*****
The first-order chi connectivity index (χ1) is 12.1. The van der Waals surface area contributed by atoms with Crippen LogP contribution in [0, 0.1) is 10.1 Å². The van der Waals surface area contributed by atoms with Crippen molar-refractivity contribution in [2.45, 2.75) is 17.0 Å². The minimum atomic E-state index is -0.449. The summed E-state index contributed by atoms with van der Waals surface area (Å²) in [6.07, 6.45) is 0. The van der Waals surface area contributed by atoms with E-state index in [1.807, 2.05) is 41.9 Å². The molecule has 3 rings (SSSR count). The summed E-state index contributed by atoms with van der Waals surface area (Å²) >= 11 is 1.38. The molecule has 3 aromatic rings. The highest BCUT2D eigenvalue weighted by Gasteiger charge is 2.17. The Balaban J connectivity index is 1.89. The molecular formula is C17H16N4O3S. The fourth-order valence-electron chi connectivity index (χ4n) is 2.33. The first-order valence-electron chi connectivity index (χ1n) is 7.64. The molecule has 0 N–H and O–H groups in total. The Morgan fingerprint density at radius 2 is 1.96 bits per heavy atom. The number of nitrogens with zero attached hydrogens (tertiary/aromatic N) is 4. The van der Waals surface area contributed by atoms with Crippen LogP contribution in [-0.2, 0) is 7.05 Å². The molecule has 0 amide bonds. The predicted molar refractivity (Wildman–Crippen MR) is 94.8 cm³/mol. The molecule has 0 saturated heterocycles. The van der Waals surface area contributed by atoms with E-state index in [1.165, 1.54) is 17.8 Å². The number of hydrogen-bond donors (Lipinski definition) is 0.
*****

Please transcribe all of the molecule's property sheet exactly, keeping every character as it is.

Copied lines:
The first-order chi connectivity index (χ1) is 12.1. The van der Waals surface area contributed by atoms with Crippen LogP contribution in [0, 0.1) is 10.1 Å². The van der Waals surface area contributed by atoms with Crippen molar-refractivity contribution in [2.45, 2.75) is 17.0 Å². The minimum atomic E-state index is -0.449. The summed E-state index contributed by atoms with van der Waals surface area (Å²) in [6.07, 6.45) is 0. The van der Waals surface area contributed by atoms with E-state index in [1.807, 2.05) is 41.9 Å². The molecule has 3 rings (SSSR count). The summed E-state index contributed by atoms with van der Waals surface area (Å²) >= 11 is 1.38. The molecule has 3 aromatic rings. The highest BCUT2D eigenvalue weighted by Gasteiger charge is 2.17. The Balaban J connectivity index is 1.89. The molecular formula is C17H16N4O3S. The fourth-order valence-electron chi connectivity index (χ4n) is 2.33. The first-order valence-electron chi connectivity index (χ1n) is 7.64. The molecule has 0 N–H and O–H groups in total. The Morgan fingerprint density at radius 2 is 1.96 bits per heavy atom. The number of nitrogens with zero attached hydrogens (tertiary/aromatic N) is 4. The van der Waals surface area contributed by atoms with Crippen LogP contribution in [-0.2, 0) is 7.05 Å². The molecule has 0 amide bonds. The predicted molar refractivity (Wildman–Crippen MR) is 94.8 cm³/mol. The molecule has 0 saturated heterocycles. The van der Waals surface area contributed by atoms with E-state index in [1.165, 1.54) is 17.8 Å². The number of hydrogen-bond donors (Lipinski definition) is 0.